Bidding and Performance in Repo Auctions: Evidence from ECB Open Market Operations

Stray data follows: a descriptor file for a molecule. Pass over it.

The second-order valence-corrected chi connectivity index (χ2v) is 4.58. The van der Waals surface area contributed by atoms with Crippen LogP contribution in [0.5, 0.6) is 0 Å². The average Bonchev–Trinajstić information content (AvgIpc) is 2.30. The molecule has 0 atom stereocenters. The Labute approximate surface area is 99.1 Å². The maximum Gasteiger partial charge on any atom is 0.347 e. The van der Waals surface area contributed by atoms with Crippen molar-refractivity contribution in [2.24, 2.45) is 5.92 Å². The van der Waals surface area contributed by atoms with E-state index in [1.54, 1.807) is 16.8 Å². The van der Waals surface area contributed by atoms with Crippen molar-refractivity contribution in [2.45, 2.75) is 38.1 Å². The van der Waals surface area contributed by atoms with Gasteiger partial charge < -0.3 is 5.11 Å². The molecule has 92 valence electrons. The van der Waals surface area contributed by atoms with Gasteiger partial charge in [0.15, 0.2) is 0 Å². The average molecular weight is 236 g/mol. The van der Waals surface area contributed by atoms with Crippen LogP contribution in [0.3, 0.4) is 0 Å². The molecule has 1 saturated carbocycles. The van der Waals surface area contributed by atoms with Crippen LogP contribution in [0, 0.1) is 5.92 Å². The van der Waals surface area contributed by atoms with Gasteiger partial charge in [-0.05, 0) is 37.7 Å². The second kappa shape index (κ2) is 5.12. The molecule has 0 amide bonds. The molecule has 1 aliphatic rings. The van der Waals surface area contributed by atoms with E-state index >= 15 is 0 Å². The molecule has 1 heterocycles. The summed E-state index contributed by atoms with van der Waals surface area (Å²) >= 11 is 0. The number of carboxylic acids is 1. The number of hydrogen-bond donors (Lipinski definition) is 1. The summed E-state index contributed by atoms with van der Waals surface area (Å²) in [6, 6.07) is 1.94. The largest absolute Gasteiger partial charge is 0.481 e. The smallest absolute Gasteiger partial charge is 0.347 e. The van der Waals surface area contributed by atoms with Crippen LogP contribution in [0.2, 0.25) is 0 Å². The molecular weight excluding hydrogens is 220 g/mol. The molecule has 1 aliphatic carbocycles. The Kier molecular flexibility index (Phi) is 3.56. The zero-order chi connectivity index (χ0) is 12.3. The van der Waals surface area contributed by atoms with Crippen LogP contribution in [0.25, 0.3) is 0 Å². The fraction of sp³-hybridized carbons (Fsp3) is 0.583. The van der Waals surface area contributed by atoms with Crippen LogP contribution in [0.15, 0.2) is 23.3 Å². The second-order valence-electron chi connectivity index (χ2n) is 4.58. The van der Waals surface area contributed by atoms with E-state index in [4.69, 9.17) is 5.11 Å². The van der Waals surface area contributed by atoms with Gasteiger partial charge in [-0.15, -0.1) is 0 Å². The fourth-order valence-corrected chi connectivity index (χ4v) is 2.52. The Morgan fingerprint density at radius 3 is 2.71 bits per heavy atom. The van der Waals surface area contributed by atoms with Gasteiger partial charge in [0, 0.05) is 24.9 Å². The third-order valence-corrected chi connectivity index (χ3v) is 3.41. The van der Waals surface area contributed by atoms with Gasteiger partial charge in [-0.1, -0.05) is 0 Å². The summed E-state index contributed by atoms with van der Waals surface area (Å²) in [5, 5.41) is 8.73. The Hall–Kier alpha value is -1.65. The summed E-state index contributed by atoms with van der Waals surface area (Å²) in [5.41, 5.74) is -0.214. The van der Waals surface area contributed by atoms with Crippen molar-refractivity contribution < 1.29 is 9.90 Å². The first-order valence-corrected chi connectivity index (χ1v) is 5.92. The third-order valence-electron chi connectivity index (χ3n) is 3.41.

Repo auctions are multiunit auctions regularly used by central banks to inject liquidity into the banking sector. Banks have a fundamental need to participate because they have to satisfy reserve requirements. Superficially, repo auctions resemble treasury auctions; the format and rules are similar and there is an active secondary market for the underlying asset. Using a bidder level dataset of the European Central Bank’s main repo auctions, however, we find evidence that the economic issues in repo auctions may be very different. Unlike what has been documented in the treasury auctions literature, we find no evidence that private information and the winner’s curse are important issues. Instead our findings suggest that bidders are more concerned with the loser’s nightmare, collateral, and future interest rate reductions by the ECB. Small and large bidders use different strategies, with large bidders performing better.
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